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Does Participating in a CLL Trial Preclude Me From Other Treatments?

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Published on September 4, 2019

At a recent town meeting in Portland, a panel of experts, including Dr. Jeff Sharman, Dr. Michael Choi and Jeanne Schaffer, address concerns chronic lymphocytic leukemia (CLL) patients may have when considering a clinical trial. What if the side effects are too severe? Am I able to preserve my future treatment options? Watch now to learn more about chronic lymphocytic leukemia clinical trials.

This town meeting is sponsored by Pharmacyclics LLC and Janssen Biotech, Inc. It is produced by Patient Power in partnership with The CLL Global Research Foundation, The US Oncology Network, Compass Oncology, Willamette Valley Cancer Institute and Research Center, and The Leukemia & Lymphoma Society (LLS).

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The Leukemia & Lymphoma Society (LLS) Compass Oncology The US Oncology Network Willamette Valley Cancer Institute and Research Center

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Transcript | Does Participating in a CLL Trial Preclude Me From Other Treatments?

Please remember the opinions expressed on Patient Power are not necessarily the views of our sponsors, contributors, partners or Patient Power. Our discussions are not a substitute for seeking medical advice or care from your own doctor. That's how you’ll get care that's most appropriate for you.

Please remember the opinions expressed on Patient Power are not necessarily the views of our sponsors, contributors, partners or Patient Power. Our discussions are not a substitute for seeking medical advice or care from your own doctor. That’s how you’ll get care that’s most appropriate for you.

Andrew Schorr:          

So, here we are living with a long-term condition. Jeff, can the people who are in trials—and you applauded, you led the applause. Can we help you get as a researcher to the goal line faster? 

Dr. Sharman:              

Oh, my gosh, yeah. The applause is very sincere. The people who do research studies, you are entrusting us with a process at a very vulnerable moment. It doesn’t always go right. It’s something where we’re pushing the envelope together. I have the highest regard for my research patients because they’ve accepted risk. 

I always tell patients that it’s the study in service of you rather than you in service of the study. As soon as it looks like this study isn’t working for you or the side effects are too great, we’re gonna peel you out of it. We’re not gonna force you to stay in something that isn’t serving your own health interests. But 2014 was not that long ago and that really was on the shoulders of the people who stood up and said, “Yes, I’ve been a part of it.”  

Jeanne Schaffer:         

I think that’s one of the myths that people think, “Oh, I’m gonna sign on in this and I’m gonna go through it and get to the end of it.” That’s not true. It’s totally voluntary. You can withdraw at any time for any reason. We don’t push it if you’re having side effects. You can come off a trial.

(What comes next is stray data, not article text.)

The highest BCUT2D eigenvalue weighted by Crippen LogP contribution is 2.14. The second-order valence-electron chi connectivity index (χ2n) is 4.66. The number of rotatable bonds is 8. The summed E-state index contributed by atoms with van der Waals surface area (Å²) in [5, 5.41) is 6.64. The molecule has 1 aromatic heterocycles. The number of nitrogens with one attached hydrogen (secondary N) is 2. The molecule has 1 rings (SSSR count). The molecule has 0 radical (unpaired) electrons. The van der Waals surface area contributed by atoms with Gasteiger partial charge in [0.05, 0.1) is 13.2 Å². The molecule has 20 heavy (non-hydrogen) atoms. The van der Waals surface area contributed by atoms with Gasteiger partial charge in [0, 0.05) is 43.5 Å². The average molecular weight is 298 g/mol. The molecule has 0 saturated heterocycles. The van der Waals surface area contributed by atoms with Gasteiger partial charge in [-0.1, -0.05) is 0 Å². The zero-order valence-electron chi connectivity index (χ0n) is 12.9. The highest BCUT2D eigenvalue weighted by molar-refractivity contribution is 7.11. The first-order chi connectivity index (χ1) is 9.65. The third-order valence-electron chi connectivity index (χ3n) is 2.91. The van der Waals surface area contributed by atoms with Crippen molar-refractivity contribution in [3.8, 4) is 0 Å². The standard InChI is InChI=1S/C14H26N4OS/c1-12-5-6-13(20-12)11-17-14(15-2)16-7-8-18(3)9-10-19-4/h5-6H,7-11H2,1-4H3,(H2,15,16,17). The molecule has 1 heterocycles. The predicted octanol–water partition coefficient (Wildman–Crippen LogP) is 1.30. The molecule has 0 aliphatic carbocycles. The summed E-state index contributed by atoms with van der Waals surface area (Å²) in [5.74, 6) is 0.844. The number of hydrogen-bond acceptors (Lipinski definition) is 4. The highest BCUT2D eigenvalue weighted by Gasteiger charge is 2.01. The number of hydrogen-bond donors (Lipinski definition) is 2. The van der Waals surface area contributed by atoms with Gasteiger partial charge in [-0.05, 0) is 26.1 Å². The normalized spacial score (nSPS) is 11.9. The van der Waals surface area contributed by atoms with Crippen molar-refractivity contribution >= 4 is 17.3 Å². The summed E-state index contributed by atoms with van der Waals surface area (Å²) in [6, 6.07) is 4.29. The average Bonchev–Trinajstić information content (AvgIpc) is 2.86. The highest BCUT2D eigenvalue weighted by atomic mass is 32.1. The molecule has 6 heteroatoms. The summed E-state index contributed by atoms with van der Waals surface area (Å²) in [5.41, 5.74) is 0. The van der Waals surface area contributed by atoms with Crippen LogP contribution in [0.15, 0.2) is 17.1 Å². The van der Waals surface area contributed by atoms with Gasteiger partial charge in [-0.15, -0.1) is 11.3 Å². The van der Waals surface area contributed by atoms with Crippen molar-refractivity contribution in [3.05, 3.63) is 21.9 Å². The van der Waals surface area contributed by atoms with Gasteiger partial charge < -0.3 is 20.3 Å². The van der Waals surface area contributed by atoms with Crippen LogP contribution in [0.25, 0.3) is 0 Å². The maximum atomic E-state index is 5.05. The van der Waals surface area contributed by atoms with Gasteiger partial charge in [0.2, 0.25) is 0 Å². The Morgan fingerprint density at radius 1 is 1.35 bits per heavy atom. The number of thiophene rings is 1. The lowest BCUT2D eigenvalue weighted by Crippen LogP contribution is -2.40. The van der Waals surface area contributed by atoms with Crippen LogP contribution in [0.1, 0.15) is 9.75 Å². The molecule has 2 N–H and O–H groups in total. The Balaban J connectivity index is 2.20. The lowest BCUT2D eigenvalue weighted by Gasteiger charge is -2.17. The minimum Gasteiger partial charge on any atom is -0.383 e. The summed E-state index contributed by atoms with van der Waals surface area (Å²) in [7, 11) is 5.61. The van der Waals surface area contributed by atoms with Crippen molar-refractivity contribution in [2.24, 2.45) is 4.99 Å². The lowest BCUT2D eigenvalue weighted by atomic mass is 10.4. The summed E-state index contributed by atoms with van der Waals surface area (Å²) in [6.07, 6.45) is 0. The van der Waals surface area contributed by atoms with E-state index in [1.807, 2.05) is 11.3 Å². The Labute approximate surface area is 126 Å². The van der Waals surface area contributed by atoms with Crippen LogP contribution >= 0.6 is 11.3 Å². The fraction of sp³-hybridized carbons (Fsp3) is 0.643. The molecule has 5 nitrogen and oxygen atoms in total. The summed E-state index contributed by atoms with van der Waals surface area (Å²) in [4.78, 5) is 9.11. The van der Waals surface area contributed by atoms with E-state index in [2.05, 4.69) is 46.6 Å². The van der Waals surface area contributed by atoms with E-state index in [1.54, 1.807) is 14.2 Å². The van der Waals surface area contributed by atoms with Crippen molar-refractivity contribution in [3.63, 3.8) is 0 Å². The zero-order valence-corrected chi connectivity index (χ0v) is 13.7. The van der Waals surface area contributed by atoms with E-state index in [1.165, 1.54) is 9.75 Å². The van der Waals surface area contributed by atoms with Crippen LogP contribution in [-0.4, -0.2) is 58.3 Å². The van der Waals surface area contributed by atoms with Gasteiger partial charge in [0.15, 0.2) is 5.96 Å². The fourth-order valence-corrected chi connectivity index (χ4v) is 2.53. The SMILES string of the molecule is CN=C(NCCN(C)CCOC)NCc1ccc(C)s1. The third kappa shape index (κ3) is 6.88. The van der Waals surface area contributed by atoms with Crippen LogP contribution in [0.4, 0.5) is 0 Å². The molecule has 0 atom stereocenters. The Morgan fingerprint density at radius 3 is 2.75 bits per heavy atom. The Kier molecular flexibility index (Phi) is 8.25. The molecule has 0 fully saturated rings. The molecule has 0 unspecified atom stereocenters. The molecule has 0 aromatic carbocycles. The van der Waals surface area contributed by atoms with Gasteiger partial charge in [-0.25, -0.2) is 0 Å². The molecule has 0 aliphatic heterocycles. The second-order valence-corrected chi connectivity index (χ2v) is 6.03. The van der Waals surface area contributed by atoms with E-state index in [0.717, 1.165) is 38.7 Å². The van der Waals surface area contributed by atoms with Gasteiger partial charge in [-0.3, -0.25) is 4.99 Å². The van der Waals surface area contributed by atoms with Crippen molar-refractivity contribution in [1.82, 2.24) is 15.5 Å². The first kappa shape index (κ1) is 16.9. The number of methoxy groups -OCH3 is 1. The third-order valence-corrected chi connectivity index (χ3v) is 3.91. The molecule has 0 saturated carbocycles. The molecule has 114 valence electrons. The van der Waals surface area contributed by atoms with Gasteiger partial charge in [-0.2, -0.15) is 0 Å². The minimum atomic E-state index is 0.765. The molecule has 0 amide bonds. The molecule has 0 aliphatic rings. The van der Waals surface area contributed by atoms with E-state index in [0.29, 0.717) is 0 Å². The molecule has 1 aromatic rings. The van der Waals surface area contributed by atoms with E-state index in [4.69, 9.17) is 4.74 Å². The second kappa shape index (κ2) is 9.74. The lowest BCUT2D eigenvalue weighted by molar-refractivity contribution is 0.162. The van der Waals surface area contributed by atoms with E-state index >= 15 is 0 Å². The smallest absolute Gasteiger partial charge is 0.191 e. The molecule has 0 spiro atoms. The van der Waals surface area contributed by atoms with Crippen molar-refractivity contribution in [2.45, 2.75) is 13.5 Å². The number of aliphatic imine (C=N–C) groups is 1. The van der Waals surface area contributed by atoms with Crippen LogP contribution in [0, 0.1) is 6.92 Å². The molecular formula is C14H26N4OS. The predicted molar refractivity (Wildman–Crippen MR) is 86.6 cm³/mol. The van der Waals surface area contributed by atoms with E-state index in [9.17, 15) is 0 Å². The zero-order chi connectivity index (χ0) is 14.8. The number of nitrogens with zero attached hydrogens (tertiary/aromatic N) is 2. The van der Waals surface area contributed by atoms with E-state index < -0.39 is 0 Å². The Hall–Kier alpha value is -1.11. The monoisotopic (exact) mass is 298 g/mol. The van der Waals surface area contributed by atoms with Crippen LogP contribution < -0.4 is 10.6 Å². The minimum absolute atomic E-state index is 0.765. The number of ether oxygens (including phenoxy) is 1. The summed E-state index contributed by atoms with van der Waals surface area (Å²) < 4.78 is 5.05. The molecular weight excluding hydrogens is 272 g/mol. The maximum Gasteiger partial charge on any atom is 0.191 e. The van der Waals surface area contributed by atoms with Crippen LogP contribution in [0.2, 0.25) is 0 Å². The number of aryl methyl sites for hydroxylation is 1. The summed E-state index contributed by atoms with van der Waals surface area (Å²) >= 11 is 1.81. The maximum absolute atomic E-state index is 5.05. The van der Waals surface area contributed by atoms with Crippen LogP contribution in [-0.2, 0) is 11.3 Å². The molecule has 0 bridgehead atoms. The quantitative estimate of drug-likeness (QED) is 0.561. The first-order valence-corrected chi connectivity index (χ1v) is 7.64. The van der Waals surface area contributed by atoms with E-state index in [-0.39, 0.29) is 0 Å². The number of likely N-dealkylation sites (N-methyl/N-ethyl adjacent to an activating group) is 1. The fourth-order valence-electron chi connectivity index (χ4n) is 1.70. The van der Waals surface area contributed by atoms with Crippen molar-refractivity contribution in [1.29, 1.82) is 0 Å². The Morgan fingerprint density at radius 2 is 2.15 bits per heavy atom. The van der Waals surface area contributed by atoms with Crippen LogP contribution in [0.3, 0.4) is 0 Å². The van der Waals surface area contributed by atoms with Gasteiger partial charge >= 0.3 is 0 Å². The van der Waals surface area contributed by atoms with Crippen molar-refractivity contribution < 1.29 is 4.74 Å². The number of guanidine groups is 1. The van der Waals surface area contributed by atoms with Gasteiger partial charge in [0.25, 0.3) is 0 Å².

Andrew Schorr:          

I’ll mention two things about that. First of all, when I was in the FCR trial, the trial was for six cycles. Some of you have had six cycles of it. At that time, at least I had a lot of nausea with it. 

So, in the blood, my blood was pretty normal after three cycles and I said to the research nurse, “I think I want to stop. I don’t like the nausea. Look at the blood.” They said, “Our study is you should go on for six cycles because we think the effect on the bone marrow and on your CLL will be more durable.” So, I stuck it out. 

So, what happened? 17-year remission—now, did that come from the extra three cycles? I don't know. But that was the idea behind it. So, you’re talking to the nurse all the time and you reasonable doubt. 

One other question for you, Jeanne, is somebody might say, “Well, if I’m in this trial, does it preclude me from something that could be better?” So, because of trial criteria—so, I know it’s tricky, but we want to preserve our options. So, what do you say to people?  

Jeanne Schaffer:         

Usually, if they have questions that need a doctor to address, I would send them back to a doctor. But a lot of times, a trial is a good thing to do first if you want to try something that we’re still studying, it doesn’t usually exclude you from something else in the future as far as something that’s approved. In vice versa, it could work. You might try something that’s approved, then it excludes from a study. If you need a second treatment, the study… 

 

Andrew Schorr:          

…Michael, you’re nodding. That’s what I worry about. I want to preserve all my options. 

Dr. Choi:                     

I agree with Jeanne’s point. Sometimes studies are designed or the hypotheses can be improved upon ibrutinib (Imbruvica). So, the study will be ibrutinib with another drug, but then those studies will say if you’ve had ibrutinib already, then you’re not eligible because either we’re stacking the deck, we know ibrutinib is working for this patient or we already know ibrutinib has it, but I would say it’s usually not the other way around where something you’ve gotten in an investigational manner excludes standard treatments in the future. 

Please remember the opinions expressed on Patient Power are not necessarily the views of our sponsors, contributors, partners or Patient Power. Our discussions are not a substitute for seeking medical advice or care from your own doctor. That’s how you’ll get care that’s most appropriate for you.